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UNESCO rejects Israel sovereignty claims over al-Quds

The file photo shows a view of al-Aqsa Mosque in East Jerusalem al-Quds.

The United Nations Educational, Scientific and Cultural Organization (UNESCO) has approved a resolution that describes Israel as an “occupying power” and rejects its sovereignty claims over all of Jerusalem al-Quds.

The new resolution, passed with 22 countries in favor on Tuesday, says Israel has no legal or historical rights anywhere in Jerusalem al-Quds. 

"Any action taken by Israel, the occupying power, to impose its laws, jurisdiction and administration on the city of Jerusalem (al-Quds) are illegal and therefore null and void and have no validity whatsoever," it said.

The resolution also describes as null and void any decision by the Israeli parliament, its supreme court, or any other Israeli authority that pertains to Jerusalem al-Quds.

The measure also slams Israel’s excavations in East Jerusalem al-Quds and the Old City.

The resolution was approved despite Israel’s intense attempts to exert pressure on members of the UN body to vote against it.

Israeli Prime Minister Benjamin Netanyahu had earlier made phone calls to European leaders in a bid to convince them to reject the resolution.

The resolution has drawn Tel Aviv’s ire. It had reportedly been drafted with the help of Germany.

Germany and several other European countries have been troubled for months by Israel's new settlement plans across the occupied Palestinian territories.

Last year, UNESCO approved a motion that endorsed the right of Palestinians to the al-Aqsa Mosque compound and slammed Israeli provocations around the holy site.

The Tel Aviv regime has tried to change the demographic makeup of Jerusalem al-Quds over the past decades by constructing settlements, destroying historical sites, and expelling the local Palestinian population.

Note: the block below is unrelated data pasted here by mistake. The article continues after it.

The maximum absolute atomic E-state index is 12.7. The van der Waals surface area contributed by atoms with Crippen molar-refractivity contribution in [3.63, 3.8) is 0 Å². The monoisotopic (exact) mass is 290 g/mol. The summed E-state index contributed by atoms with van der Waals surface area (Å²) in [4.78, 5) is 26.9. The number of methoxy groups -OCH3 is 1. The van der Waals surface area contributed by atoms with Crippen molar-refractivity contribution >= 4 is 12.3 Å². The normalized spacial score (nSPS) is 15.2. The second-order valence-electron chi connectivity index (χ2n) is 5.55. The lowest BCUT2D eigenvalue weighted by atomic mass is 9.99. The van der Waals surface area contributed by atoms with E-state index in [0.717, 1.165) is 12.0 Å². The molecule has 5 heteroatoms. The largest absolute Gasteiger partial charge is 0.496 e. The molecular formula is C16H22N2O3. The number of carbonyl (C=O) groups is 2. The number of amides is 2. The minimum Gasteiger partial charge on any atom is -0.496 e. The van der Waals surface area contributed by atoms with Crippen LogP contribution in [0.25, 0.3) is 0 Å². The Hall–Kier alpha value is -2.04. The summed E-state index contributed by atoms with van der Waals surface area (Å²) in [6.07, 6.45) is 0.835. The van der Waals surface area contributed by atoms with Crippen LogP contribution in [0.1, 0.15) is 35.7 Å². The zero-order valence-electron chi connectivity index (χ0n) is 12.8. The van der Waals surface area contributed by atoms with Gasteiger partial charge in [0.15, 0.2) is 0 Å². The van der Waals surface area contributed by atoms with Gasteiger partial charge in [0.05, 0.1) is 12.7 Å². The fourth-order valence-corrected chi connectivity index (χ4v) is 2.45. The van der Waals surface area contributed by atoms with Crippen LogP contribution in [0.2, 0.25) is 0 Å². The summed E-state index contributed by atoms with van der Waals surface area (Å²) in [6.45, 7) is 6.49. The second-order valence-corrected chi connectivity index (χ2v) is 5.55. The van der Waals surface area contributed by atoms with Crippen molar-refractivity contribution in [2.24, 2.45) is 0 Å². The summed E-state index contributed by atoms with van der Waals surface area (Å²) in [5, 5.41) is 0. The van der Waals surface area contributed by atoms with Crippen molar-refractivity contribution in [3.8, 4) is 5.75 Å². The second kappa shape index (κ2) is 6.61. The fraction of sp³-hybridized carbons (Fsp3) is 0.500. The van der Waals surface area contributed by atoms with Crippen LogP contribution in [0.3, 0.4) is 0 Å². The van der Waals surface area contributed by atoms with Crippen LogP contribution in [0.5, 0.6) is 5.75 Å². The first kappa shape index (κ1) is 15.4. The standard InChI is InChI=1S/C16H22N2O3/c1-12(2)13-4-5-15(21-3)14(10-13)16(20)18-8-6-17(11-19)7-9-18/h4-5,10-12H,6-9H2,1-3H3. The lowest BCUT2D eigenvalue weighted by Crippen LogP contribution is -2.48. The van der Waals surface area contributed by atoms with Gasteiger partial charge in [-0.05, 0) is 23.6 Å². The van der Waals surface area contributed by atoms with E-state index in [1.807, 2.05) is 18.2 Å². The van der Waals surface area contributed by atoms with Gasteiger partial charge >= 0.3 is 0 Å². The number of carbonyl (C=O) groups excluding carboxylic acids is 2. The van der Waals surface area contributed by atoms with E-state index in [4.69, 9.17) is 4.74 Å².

Palestinians say the Israeli measures are aimed at paving the way for the Judaization of the city.

Palestinians are seeking to create an independent state in the territories of the West Bank, including East Jerusalem al-Quds and the besieged Gaza Strip, with East al-Quds as the capital.

In December 2016, the UN Security Council adopted a historic resolution that condemned Israeli settlement activities as a “flagrant violation of international law.”

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Approved 14-0 in the 15-member UN Security Council, Resolution 2334 (2016) calls on Israel to immediately and completely cease all settlement activities on occupied Palestinian territory, including the West Bank.

A general view shows buildings under construction in the Israeli settlement of Har Homa in the occupied East al-Quds (Jerusalem) on March 7, 2016. (Photo by AFP)

The United States, Israel’s staunchest ally, uncharacteristically decided not to wield its veto power and to allow the adoption of the text with a mere abstention. The Tel Aviv regime had lobbied extensively to prevent the ratification of that resolution, too.

The occupied territories have witnessed new tensions ever since Israeli forces imposed restrictions on the entry of Palestinian worshipers into the al-Aqsa Mosque compound in East Jerusalem al-Quds in August 2015.

More than 300 Palestinians have lost their lives at the hands of Israeli forces in the tensions since the beginning of October 2015. A number of Israelis have also been killed.

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